Monday, 20 April 2009

Patch.

For one brief morning during the last, long seventeen years of pregnancy and mothering, roles were reversed and I was able to turn to Hubby and say, as I pulled on my clothes, put in some jaunty earrings and put up my hair with an even jauntier hair slide, “You’ll have to deal with it. It’s a Bank Holiday so the GP won’t see you. It’s a trip to Liskeard hospital I’m afraid” and without so much as listening to his “But, I don’t...”, I left him to cope.
It makes me sound like a callous mother but honestly, I have dealt with so many fevers, rashes and vomit over the years whilst Hubby was nowhere to be found that I felt fully vindicated in leaving the seven year old with a sore eye in the care of her father and went to work.
There is something extremely therapeutic in making a cappuccino. The noises surrounding the production of the smallest cup for instance drowns out any thought processes; combine that with the physical action of opening the used coffee drawer and slam banging the dregs into the cool, stainless steel compartment and ones stresses and strains are soon diminished. Then the aroma of the fresh coffee as it is dispensed from the grinder into the coffee measure before it is twisted into the barista machine is more restorative than any Tisserand essential oil. Finally, as the deep, glistening brown liquid filters into the cup, one can busy oneself in the production of the vital, thick froth necessary for a perfect cappuccino. The din as air is forced into the ice cold mild is truly cacophonous and one’s attention is completely absorbed in watching the bubbles rise up the stainless steel jug as the milk seems to protest violently as it is heated up, by roaring and gurgling and whirling. The silence when the air is shut off as the milk metamorphoses from innocuous white liquid into a thick, unctuous foam that will withstand chocolate shavings, is palpable. It is as though one has suppressed a living force.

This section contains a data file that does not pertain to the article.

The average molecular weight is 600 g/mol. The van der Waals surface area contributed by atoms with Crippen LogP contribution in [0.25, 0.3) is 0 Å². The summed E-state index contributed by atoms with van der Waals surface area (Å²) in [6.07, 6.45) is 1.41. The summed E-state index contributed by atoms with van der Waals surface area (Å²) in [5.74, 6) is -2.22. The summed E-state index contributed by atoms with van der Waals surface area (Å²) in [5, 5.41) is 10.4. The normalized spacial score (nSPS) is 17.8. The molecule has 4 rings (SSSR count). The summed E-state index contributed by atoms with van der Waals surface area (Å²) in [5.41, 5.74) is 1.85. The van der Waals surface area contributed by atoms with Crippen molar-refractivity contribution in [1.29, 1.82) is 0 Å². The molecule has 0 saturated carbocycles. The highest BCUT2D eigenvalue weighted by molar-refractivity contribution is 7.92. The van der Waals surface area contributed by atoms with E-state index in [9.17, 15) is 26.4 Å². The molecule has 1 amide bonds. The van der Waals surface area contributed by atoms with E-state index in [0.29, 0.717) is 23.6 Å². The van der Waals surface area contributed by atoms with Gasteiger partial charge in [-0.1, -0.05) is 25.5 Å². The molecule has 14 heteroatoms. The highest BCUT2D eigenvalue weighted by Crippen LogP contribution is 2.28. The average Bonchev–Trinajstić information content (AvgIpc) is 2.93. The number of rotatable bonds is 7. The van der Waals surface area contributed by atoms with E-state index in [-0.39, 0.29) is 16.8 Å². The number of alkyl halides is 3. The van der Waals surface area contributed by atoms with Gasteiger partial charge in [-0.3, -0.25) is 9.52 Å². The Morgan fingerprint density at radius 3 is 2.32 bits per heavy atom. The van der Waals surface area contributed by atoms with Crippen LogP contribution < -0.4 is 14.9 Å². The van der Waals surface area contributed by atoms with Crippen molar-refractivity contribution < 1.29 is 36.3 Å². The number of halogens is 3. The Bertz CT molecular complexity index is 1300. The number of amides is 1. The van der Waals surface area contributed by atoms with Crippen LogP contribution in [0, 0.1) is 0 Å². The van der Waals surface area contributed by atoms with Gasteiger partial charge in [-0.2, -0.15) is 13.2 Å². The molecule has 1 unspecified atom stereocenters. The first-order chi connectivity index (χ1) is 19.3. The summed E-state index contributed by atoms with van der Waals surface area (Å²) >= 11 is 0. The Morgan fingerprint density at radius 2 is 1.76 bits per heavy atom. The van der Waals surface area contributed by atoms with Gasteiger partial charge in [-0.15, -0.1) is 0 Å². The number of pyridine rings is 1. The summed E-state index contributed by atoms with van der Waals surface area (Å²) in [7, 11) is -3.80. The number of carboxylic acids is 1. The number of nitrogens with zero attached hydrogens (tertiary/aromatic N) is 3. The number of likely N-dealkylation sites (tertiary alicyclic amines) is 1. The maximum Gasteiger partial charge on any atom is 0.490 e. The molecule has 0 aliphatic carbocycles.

There is as much psychotherapy in making pots of tea, what with the tinkling of the teapots themselves, the lids, the teaspoons, the cup and saucer, the turning on of the boiling water tap - again the indescribable noise, the smell of the leaves infusing and finally the carrying of the tray to the table. There is melody in at all. There is also music in measuring but I won’t describe the satisfaction I feel at the deli counter as my knife cuts slowly cuts through the sticky, blue cheese before it is weighed then enveloped in crinkly, crispy greaseproof paper. It is also probably best to keep to myself the rather ecstatic sense I get by immersing my ladle into the large bowl of glistening olives and stirring them so that the squelching viscosity of the oil wraps itself around each one so that every olive looks like a rare and as yet, undiscovered jewel. Who needs Freud when one has a cafe to work in?
I described my feelings to an amused Mags, who came to meet me as I clocked off at one. We strolled through the village arm in arm, more to keep warm than for any display of the exclusivity that is a best friend.